One might think, being a journalist before the rise of the internet was easier – professionals just had to worry about filling one product, the printed issue. No fancy photo slides or social media channels to fill, no video content that needed to be edited and no digital archives with technical difficulties complicating the workflow.
The wide variety of publishing options on the web in addition to a printed newspaper has undoubtedly increased the workload but has also made it more fun, creative and full of countless possibilities. One article can result in various different content types that bring value to the topic and the information delivered. In order to not lose track of what is important – the core message of the article – it is important to pinpoint key factors very early in the writing and research process.
User Interaction as Key in Digital Publishing
Digitally published stories have almost overtaken printed issues in the last couple years due to easier and quicker consumption and often more additional visual content types than a printed article has to offer.
The increasing preference of digital news is closely connected to the ongoing speed people experience in their daily lives. This means that articles on the web can’t be too long as a high percentage of it won’t be read if it exceeds a certain length – people don’t have time to read through page long essays which are usually published in weekend issues. What they do consume, however, is visual content. If a story includes numbers, nice scenery, interesting protagonists or a change in landscape, technology provides journalists with amazing tools to visualise information and make it more digestible and easier to understand for the reader – information architecture is a key word here.
Interactive maps, sliding images, interviews on video, a video report – content types which will keep the reader not only occupied but will increase the time spent on the page. The visuals provided in the article are meant to underline the text and give the reader the feeling to be more immersed in the topic. Therefore it is important to be aware of the direction the article is going before starting general research, in order to pinpoint possibilities of visualising content in the digital realm.
Short, Brief, Yet Precise
Social Media, on the other hand, is a shortened, yet precise version of the content already published. On social media, people spent even less time consuming information as when they are actively opening a news app or page. Social Media is defined by a „scrolling culture“, content passes by with the swipe of a finger, which needs to be taken into consideration when creating informative posts for a news page. Visuals used in the digital article can be re-modelled or even re-used and underlined with short and precise sentences summarising the topic without losing the core story mentioned above.
This is challenging, yet important. Edited videos used in the digital story can additionally be published on social media and linked back to the website, an article about statistics published on the web can be turned into an infographic still containing the most valuable and most important information and additionally making the consumer curious about the actual full length article. Additionally, social media works best with humans. Consumers connect with people sharing their life stories, so putting those on social media should be a given.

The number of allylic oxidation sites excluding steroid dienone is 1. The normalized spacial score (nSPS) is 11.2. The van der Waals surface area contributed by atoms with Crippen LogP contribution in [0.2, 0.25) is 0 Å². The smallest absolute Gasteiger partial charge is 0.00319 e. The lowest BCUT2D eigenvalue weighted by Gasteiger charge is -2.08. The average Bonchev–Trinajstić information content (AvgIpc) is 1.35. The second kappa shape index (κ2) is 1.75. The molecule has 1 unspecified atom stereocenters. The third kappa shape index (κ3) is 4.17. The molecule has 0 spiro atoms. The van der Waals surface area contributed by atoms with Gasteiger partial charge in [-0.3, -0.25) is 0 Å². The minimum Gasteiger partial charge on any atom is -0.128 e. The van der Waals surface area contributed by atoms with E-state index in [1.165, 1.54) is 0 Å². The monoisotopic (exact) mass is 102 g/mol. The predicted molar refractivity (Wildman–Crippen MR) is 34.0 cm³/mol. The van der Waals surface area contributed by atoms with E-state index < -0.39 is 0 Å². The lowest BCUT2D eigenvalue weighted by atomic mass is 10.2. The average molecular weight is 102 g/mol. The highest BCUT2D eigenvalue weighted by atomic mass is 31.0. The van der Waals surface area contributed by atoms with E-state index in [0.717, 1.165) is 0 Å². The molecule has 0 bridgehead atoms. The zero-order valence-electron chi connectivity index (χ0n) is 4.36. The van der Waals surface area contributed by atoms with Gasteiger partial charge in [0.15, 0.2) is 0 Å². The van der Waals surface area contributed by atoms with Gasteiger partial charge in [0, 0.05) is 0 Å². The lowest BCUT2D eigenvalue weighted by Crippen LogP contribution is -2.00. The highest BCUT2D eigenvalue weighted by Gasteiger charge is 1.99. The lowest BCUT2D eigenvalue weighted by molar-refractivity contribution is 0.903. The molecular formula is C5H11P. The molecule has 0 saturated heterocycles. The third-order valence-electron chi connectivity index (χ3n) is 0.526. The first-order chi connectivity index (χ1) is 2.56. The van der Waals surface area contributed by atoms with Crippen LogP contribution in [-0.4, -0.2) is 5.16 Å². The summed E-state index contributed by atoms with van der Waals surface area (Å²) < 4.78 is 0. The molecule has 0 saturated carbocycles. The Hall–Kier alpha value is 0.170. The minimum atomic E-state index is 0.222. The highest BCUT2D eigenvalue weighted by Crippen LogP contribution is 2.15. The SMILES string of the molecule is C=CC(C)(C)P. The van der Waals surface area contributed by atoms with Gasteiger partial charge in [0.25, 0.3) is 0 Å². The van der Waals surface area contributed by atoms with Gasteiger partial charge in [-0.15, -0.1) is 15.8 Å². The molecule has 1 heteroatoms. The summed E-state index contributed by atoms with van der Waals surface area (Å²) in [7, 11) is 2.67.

Print is Not Dead
Last but not least, the veteran amongst publishing options – print. Some people may have already forgotten it exists but it is still very important to give the traditional way of publishing articles the lime light it deserves. At this point it is a kind of nostalgia that keeps printed issues of newspapers alive. Sitting at the breakfast table, feeling the inked paper in-between your fingers – reading a newspaper is a whole different experience in comparison to reading articles online.
Print doesn’t care about SEO, a report about brave humans can have a subtle, metaphorical title without giving away everything at once.
One might not be able to project moving images into the paper but you can still tell a story differently. When writing online, titles are influenced by SEO related decisions. In print, however, the layout of the page immediately reveals the topic which simultaneously gives the writer more freedom in creativity when it comes to the title. Print doesn’t care about SEO, a report about brave humans can have a subtle, metaphorical title without giving away everything at once. In the digital realm, a short title should include every important info in order to attract readers beyond the landing page.
Digital, print and social Media – they can exist as individuals but are better as a team. Especially when all three don’t only fulfil the needs of their respective platforms but also complement each other in terms of content types and form a vast and rich field of visuals and high quality text.